Belgium, (Brussels Morning Newspaper) Anglo-Australian Rio Tinto mining and metals corporation is interested in the halted lithium mining project in Serbia.
The company pointed out that the planned Jadar mine could cover about 90% of Europe’s current needs for lithium and open development opportunities for Serbia, according to Reuters reporting on Thursday.
The Serbian government halted the Jadar project due to environmental protests in January this year, several months before the general election that was held at the start of April.
Speaking at the corporation’s annual meeting in Australia, Rio Tinto chairman Simon Thompson noted “we very much hope that we will be able to discuss all of the options with the government of Serbia now the elections are out of the way.”
He described the project worth approximately US$ 2.4 billion as “very important for Serbia” and reiterated that it would boost the country’s GDP, create opportunities for development and be in line with the EU’s green push.
Rio Tinto CEO Jakob Stausholm pointed out at the annual meeting that the company is planning to start producing lithium and added that it is trying to speed up the Rincon lithium project it launched in Argentina at the end of 2021.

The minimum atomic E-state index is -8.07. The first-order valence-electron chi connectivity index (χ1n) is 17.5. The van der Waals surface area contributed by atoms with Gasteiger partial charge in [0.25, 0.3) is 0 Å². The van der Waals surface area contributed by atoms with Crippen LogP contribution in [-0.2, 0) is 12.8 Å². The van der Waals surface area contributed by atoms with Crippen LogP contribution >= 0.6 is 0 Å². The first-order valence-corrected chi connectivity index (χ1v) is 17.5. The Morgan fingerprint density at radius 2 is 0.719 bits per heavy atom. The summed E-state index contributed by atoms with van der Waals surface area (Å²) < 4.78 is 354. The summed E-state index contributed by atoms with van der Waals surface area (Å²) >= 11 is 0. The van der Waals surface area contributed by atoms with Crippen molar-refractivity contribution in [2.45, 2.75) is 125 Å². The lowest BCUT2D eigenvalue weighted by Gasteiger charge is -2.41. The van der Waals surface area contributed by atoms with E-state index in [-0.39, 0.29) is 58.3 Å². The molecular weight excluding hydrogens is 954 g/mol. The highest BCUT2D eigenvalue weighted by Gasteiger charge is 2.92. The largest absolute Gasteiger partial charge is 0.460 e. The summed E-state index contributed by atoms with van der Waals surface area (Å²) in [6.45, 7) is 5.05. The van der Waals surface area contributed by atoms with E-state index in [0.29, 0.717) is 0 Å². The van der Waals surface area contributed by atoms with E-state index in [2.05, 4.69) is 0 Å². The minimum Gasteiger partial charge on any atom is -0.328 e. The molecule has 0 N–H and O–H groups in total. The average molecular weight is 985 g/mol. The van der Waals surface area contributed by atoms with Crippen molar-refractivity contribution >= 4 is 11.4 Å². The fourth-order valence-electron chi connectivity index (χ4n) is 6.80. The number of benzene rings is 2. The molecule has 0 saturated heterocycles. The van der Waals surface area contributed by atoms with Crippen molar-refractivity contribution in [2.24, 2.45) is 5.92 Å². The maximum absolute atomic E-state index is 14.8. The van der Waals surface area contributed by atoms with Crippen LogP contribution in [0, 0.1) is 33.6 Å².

Good ESG credentials
“But we’ve certainly not given up on Jadar, because, quite frankly it’s a perfect project,” he noted, stressing that it has “impeccable” environmental, social and governance (ESG) metrics.
According to Serbian regulations, Rio Tinto was not allowed to release its social and environmental impact studies of the project before getting government approval.
Thompson stressed that these rules opened doors to circulation of misinformation about the planned mining project before the general election earlier this year.
“We certainly understand the concerns of the local community, but it’s our belief that actually those concerns are very largely addressed by the environmental and impact assessments that we have carried out,” he concluded.
The company put its climate action plant to a vote this year, with 84% of shareholders in Australia and the UK supporting it.
Rio Tinto has pledged to lower its direct carbon emissions by 15% in the period up to 2025 and halve the emissions by 2030, adding that the company will cooperate with its suppliers and customers to cut indirect emissions.